The Story of Us.


The story I want to tell is one that is asked of me all the time; mostly when people meet me and my wife for the first time. It is often asked with a palpable note of incredulity. If you’ve never seen us, my wife and I, at first glance, make for an odd visual. And that is solely because of me. To say that I married way out of my league is no small understatement. And people are often baffled at first sight of us together. I am short, roundish (fat); been bald since my early-thirties. Glasses. Big fucking Italian nose. Definitely not matinee idol material here, folks. My wife, on the other hand, is tall, slender, absolutely fucking gorgeous. She looks like she doesn’t even belong in this world. And, standing next to me, well…. The word “incongruent” comes to mind…

In the arena of personality, most people think we couldn’t be more polar opposite. I’m a fucking arrogant loudmouth with a penchant for obscenity and the most inappropriate humor. She is quiet, calm, cool and gracious. Deeper than that, we meld on levels of perverse logical that is unique to us and that I couldn’t explain to you even if it weren’t privileged information. Suffice to say that we are more alike than anyone who knows us would ever guess.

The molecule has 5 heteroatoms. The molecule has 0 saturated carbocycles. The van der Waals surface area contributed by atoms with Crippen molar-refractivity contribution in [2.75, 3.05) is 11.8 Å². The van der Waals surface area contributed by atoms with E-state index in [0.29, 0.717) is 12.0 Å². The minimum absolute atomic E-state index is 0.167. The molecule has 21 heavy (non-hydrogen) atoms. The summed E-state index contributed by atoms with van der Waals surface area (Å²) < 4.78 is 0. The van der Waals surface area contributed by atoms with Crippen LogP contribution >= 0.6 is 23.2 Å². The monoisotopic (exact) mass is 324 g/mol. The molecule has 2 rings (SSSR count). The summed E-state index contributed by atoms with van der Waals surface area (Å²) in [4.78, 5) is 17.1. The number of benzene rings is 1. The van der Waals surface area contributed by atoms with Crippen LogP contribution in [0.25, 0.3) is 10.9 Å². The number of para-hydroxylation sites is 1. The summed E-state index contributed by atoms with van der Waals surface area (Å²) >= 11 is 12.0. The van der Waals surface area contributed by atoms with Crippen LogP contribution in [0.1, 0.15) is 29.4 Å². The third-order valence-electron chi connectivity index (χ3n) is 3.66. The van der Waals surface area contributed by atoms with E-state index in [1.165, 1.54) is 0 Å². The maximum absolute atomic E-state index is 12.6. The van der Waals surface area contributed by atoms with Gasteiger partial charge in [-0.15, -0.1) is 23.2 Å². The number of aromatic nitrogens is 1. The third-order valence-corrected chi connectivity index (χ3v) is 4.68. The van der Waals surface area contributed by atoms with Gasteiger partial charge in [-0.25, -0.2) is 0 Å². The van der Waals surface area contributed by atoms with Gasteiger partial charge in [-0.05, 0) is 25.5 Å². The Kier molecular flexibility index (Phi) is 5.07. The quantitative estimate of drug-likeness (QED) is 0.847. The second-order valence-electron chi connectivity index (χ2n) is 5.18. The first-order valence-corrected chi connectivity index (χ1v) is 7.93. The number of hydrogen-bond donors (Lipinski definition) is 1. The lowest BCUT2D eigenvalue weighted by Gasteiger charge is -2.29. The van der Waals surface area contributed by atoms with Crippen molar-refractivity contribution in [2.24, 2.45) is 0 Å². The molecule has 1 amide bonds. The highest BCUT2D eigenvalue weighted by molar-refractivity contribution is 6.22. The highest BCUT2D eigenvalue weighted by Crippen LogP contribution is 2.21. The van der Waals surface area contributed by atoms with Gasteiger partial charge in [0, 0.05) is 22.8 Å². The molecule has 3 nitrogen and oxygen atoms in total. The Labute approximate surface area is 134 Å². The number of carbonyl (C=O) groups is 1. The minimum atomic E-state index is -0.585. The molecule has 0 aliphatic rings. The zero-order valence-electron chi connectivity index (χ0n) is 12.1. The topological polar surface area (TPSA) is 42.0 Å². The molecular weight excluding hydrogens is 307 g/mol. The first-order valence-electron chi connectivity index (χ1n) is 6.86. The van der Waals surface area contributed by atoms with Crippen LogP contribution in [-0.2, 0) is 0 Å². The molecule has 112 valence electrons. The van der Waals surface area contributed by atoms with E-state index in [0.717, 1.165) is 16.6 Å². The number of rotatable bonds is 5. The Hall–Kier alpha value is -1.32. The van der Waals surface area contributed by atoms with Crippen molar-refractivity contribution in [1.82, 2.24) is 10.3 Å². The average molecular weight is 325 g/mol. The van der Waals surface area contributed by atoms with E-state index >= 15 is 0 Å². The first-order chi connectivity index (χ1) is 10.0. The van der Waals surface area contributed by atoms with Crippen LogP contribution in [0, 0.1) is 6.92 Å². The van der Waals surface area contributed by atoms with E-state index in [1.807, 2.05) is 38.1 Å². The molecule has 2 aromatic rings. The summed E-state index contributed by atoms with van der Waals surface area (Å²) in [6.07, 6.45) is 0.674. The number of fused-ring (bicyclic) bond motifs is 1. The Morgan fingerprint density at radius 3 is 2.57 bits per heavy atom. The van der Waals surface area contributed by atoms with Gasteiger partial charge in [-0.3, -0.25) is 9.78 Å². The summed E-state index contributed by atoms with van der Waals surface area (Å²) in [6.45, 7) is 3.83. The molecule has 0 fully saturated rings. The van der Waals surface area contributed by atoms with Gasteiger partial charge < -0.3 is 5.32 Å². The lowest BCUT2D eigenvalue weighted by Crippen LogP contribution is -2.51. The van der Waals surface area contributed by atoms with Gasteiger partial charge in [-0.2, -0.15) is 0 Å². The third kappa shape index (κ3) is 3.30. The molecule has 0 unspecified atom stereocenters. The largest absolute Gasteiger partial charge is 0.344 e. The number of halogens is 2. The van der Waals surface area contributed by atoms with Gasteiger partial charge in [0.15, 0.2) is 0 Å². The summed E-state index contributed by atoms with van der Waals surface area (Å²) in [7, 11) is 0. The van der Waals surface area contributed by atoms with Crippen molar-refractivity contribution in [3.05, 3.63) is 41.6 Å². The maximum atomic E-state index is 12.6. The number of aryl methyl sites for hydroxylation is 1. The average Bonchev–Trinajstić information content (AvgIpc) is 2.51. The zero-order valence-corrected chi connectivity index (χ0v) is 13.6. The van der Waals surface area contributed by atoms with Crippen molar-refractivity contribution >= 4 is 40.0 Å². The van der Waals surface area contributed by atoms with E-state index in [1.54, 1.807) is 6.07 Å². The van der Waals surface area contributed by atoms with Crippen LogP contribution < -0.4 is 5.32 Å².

There is quite a charming story as to how we met; how we got together, and as the calendar tells me we are approaching our 14th year together, I would like to tell you that story. Because it’s nice. And heartwarming. Like kittens and puppies and rainbows and all that other happy shit.

Whoever said stalking was a creepy thing that only ends badly with fire and restraining orders and usually a corpse or two didn’t know the value of persistence. Yeah, I stalked her when I first saw her; stalked the shit out of her for almost a full year. That was somewhere around the summer of 1993. I was 21; svelte and had a full head of glorious hair and just thought I knew everything about everything. I was armed with a backpack, a newly-broken heart (I was still trying to recover from that world-crushing destruction that comes when your first “real” love stomps out your soul by having drunken, sloppy, dorm-room sex with some douchebag frat guy named Rob… FUCKING BITCH!!!!) And batches of bad, bad poetry. Yeah, I was that dude.